You’re a new photographer who has just landed your first significant photo shoot project. The project can be for corporate, product or fashion.
So how do find the right studio for your shoot?
1. Quality of Previous Shoots
Check the portfolios on various websites and consider what excites or moves you the most. Which studio has the best craftsmanship or most innovative in terms of composition and light? Or maybe getting the best emotion and expression from the individual is essential for you?
2. Consider Location
When deciding on the photography studio, you must consider the location. Longer distances may require overnight expenses eating into the budget.
Secondly, choose a convenient studio for everyone participating in the photo shoot. As you have a schedule to maintain, you don’t want to spend hours waiting for the rest of the team to arrive.
3. Prioritise Amenities and Comfort
Long photoshoots can be tiring for photographers, assistants, and models. The proper studio has space for resting, eating and brainstorming. It should also have decent lavatories, changing rooms, and makeup tables. They should also have some essential accessories and tools necessary for a photographer during shoots. They include:
- Allen wrenches and Hex keys
- Black and white cards
- Clothing pins and clips
Not all studios are the same. Check their equipment and accessories provided. Some essential equipment you may need include:
- Lighting: This is obvious. But you may need additional for the shoot or choose a studio that allows natural light in their space
- Backdrop: This can be made from muslin, seamless paper, canvas, or old bed sheets
- Support for your backdrop: Check and double check what you will need
5. Check Studio Size and Ceiling Height
With a bigger space, you’ll have more options to utilise the studio. You can use more props, crate two different sets, and even do multiple shoots.
The ceiling height is another important consideration especially if it requires the use of bounce flash photography and does it come with rigging.
If this is your first search for a studio, create a basic comparison table of rates, duration, distance, included equipment etc. As your studio time increases you will develope an instinctual feel about rates.
7. Customer Service
Poor customer service can impact the sitting itself and other levels of the shooting process, such as sales service, product selection, and pre-shoot advice. Ensure the studio is reputable for personal service and is willing to answer your questions at any time.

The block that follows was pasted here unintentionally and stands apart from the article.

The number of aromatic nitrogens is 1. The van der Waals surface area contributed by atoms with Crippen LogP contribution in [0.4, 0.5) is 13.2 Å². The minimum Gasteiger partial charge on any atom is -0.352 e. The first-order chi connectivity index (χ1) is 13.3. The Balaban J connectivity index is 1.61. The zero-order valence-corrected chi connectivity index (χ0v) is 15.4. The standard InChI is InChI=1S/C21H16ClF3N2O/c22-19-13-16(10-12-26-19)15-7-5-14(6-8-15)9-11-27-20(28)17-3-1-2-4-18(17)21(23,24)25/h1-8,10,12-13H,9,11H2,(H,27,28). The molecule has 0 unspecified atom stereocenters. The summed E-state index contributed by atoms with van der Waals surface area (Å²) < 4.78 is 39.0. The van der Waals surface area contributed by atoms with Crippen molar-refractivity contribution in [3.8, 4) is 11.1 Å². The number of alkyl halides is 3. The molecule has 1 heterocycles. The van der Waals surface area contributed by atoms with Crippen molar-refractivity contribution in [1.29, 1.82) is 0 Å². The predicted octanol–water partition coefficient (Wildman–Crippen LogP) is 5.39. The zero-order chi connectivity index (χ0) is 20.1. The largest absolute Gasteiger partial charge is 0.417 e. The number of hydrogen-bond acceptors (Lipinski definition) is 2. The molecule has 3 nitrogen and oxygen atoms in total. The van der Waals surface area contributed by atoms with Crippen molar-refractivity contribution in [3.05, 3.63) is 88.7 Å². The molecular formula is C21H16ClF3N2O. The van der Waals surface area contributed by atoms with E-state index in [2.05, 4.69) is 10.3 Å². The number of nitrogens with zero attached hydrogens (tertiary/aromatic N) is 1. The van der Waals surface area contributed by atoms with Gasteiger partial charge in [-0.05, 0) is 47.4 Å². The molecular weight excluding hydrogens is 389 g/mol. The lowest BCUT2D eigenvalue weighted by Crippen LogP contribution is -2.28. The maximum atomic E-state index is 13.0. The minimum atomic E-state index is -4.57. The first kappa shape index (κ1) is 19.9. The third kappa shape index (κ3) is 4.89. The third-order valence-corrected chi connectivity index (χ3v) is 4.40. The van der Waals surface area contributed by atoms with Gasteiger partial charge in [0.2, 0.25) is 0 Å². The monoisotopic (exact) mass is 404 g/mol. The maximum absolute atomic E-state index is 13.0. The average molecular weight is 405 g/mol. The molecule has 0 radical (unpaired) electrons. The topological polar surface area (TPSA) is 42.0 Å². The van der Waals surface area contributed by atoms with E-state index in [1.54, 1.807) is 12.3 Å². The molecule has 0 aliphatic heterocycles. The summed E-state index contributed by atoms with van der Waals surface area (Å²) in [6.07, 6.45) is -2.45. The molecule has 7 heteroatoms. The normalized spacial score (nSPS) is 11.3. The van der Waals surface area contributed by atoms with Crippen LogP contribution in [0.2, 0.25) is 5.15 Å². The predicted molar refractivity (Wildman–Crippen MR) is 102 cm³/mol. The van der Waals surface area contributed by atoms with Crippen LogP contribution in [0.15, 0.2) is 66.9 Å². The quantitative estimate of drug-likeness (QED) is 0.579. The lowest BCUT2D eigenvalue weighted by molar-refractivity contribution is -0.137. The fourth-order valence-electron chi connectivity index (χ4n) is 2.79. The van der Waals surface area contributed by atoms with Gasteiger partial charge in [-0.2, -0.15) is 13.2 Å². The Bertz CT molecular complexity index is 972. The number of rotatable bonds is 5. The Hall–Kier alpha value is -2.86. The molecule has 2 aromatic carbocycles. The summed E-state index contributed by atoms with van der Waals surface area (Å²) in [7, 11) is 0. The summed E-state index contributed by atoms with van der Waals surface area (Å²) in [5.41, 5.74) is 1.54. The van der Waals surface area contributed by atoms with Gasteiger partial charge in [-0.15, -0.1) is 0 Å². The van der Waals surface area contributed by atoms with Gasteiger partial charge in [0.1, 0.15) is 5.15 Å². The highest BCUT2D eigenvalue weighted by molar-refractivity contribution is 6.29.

Large shared multi studio locations have their benefits, but if you need privacy, double check this. An efficient photo studio that is only accessible by you and your crew should be closed entirely. To avoid distractions, the studio can even be better if the restrooms are located within the same area if you want to use them as changing rooms.
For both video and photo shoots, it is essential to have a quiet creative space. A silent room allows all involved to focus on the job. This is especially essential for video shoots, as too much background noise can deter or disrupt the initial audio.
For the convenience of all involved in the shoot, choosing a photo studio near food vendors is essential. This will make it easy to order food for lunch and breaks. In certain instances, the studio you choose may provide catering or have a café in the same building where they deliver to the studio. Sometimes, these minor logistical details make a significant difference.
11. Assorted Equipment
Assorted equipment such as an ironing board, iron, clothing racks, makeup mirrors, and so on. Furthermore, you may need to check the number of outlets available in the studio and if they provide extension cords. Its those tiny things you forget on the day.
The tips above should help you find a good photography studio for your photo shoot as you build up your studio time.
Good luck in your first studio shoot!
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